South-east Asian countries are cancelling or scaling back traditionally boisterous Buddhist New Year celebrations next month, citing the Covid-19 pandemic as they call off water-soaked street parties and festivals.
The region usually hosts the world’s biggest water fights in mid-April in which revellers splash each other under a scorching sun. Carnivals are held across the region, with pageants and dance parties as well as religious ceremonies.
Myanmar yesterday became the first to ban all mass gatherings to mark the Thingyan holiday – the most important event in the Theravada Buddhist year – over the fast-spreading virus.
Cambodia, Laos, and Thailand have also taken steps but have not introduced outright bans yet.
“Since the coronavirus disease (Covid-19) is easily contracted in crowded spots, citizens are not allowed to participate in events, festivals and celebrations for Myanmar’s traditional water festival,” Myanmar’s presidential office said in a statement yesterday.
All such events and festivals will be banned until the end of April and possibly longer, it said.
The Thai government has urged the public not to organise big festivals and water fights, but to celebrate more traditionally at home with their families, pouring water on elderly people to ask for blessings and offering alms to monks.
Bangkok, which typically closes off streets in April for water fights, has called off Songkran activities to reduce of risk of an outbreak.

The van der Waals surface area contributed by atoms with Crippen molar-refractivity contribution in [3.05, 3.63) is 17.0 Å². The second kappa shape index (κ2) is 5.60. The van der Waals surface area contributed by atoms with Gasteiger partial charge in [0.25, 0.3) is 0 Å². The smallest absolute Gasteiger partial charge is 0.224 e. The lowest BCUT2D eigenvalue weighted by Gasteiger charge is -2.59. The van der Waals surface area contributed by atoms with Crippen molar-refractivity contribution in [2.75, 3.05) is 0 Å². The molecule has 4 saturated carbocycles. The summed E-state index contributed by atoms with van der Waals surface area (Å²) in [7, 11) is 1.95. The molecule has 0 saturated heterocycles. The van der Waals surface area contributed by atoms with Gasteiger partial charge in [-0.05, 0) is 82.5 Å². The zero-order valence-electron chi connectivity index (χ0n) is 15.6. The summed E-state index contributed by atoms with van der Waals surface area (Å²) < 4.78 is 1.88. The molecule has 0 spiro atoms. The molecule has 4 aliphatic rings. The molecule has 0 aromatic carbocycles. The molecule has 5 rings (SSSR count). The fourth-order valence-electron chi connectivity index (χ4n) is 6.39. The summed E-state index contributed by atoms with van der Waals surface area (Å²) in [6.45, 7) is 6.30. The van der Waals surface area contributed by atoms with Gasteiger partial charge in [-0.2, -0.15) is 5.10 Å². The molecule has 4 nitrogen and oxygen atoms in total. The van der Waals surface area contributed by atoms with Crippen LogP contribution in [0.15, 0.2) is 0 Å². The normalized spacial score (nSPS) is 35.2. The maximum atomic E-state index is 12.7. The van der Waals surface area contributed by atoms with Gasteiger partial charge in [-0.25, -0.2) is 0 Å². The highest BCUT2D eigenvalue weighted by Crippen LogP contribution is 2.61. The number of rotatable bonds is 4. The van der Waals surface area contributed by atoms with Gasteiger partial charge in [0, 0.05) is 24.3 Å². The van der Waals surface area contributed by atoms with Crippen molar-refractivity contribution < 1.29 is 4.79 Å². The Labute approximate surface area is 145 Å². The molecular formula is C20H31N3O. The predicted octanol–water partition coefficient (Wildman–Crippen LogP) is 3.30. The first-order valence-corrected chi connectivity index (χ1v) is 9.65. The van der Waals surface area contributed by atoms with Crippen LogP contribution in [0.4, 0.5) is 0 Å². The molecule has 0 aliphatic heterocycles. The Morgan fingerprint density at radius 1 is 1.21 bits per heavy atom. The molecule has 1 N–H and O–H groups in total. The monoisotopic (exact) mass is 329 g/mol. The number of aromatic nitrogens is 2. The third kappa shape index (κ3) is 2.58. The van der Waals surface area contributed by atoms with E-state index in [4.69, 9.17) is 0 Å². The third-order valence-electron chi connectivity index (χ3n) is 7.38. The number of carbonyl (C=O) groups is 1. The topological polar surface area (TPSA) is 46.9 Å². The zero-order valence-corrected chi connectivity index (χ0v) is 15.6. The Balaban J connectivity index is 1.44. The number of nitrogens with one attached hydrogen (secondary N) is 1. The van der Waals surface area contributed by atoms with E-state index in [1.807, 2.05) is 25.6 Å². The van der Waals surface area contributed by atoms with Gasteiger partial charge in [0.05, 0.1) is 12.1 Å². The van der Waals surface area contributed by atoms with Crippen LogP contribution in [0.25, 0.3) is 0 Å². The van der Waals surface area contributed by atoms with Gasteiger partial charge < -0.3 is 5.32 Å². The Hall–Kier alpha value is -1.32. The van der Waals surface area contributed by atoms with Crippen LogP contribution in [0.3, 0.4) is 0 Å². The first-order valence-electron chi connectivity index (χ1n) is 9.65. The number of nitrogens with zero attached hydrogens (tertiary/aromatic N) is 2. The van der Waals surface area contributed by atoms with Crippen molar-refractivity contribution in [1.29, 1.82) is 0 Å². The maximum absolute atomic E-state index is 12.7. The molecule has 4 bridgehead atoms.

The city has also asked businesses and malls to not hold activities including water fights.
Siam Piwat, which operates popular malls like Siam Paragon, said they would have smaller events to celebrate the culture of Songkran and not draw large gatherings.
The beach resort town of Patong in Phuket Island has also cancelled Songkran events, which usually.
Thailand yesterday had a total of 75 Covid-19 cases.
Neighbouring Cambodia cancelled celebrations in Siem Reap, where the first Cambodian was confirmed to have fallen ill with the virus on Saturday, and Laos urged citizens to avoid mass gatherings in a statement on Wednesday.
An official from Luang Prabang told Radio Free Asia that all public events to mark the new year in the city had been called off.
“Only necessary traditional rituals will be allowed,” the official said.
Despite close links with China, where the virus originated in Wuhan city, South-East Asia has had fewer cases than other regions, though some fear they are going under-reported due to weak healthcare systems and lack of testing.
“It is difficult to predict what will happen in Myanmar, but the global situation is not good,” said Kaung Sithu, the organiser of one big annual new year party in Yangon.
“Now is the time to be concerned, we do not want to be reckless and gather people.” — Reuters